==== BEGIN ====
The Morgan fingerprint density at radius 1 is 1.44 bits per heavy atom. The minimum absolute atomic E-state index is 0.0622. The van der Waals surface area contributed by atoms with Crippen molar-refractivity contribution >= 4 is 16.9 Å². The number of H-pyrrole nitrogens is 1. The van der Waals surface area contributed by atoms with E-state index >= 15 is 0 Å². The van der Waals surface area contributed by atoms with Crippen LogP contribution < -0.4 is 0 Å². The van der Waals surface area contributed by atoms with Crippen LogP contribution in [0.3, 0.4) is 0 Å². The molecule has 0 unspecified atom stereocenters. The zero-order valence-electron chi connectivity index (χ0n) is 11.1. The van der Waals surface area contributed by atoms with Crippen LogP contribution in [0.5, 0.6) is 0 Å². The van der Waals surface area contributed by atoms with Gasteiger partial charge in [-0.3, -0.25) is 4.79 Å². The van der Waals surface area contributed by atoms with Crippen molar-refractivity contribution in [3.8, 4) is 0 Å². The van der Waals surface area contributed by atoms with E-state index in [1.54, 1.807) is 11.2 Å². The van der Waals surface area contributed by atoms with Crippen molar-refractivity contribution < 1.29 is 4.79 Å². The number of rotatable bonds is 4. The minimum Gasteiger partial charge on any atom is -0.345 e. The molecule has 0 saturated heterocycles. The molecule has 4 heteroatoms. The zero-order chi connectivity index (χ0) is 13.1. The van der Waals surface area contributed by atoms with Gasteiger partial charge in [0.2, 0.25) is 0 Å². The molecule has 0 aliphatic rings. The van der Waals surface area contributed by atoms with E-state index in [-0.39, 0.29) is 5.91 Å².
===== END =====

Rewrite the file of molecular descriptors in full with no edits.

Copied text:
The Morgan fingerprint density at radius 1 is 1.44 bits per heavy atom. The minimum absolute atomic E-state index is 0.0622. The van der Waals surface area contributed by atoms with Crippen molar-refractivity contribution >= 4 is 16.9 Å². The number of H-pyrrole nitrogens is 1. The van der Waals surface area contributed by atoms with E-state index >= 15 is 0 Å². The van der Waals surface area contributed by atoms with Crippen LogP contribution < -0.4 is 0 Å². The van der Waals surface area contributed by atoms with Crippen LogP contribution in [0.3, 0.4) is 0 Å². The molecule has 0 unspecified atom stereocenters. The zero-order valence-electron chi connectivity index (χ0n) is 11.1. The van der Waals surface area contributed by atoms with Crippen LogP contribution in [0.5, 0.6) is 0 Å². The van der Waals surface area contributed by atoms with Gasteiger partial charge in [-0.3, -0.25) is 4.79 Å². The van der Waals surface area contributed by atoms with Crippen molar-refractivity contribution in [3.8, 4) is 0 Å². The van der Waals surface area contributed by atoms with E-state index in [1.54, 1.807) is 11.2 Å². The van der Waals surface area contributed by atoms with Crippen molar-refractivity contribution < 1.29 is 4.79 Å². The number of rotatable bonds is 4. The minimum Gasteiger partial charge on any atom is -0.345 e. The molecule has 0 saturated heterocycles. The molecule has 4 heteroatoms. The zero-order chi connectivity index (χ0) is 13.1. The van der Waals surface area contributed by atoms with Gasteiger partial charge in [0.2, 0.25) is 0 Å². The molecule has 0 aliphatic rings. The van der Waals surface area contributed by atoms with E-state index in [-0.39, 0.29) is 5.91 Å².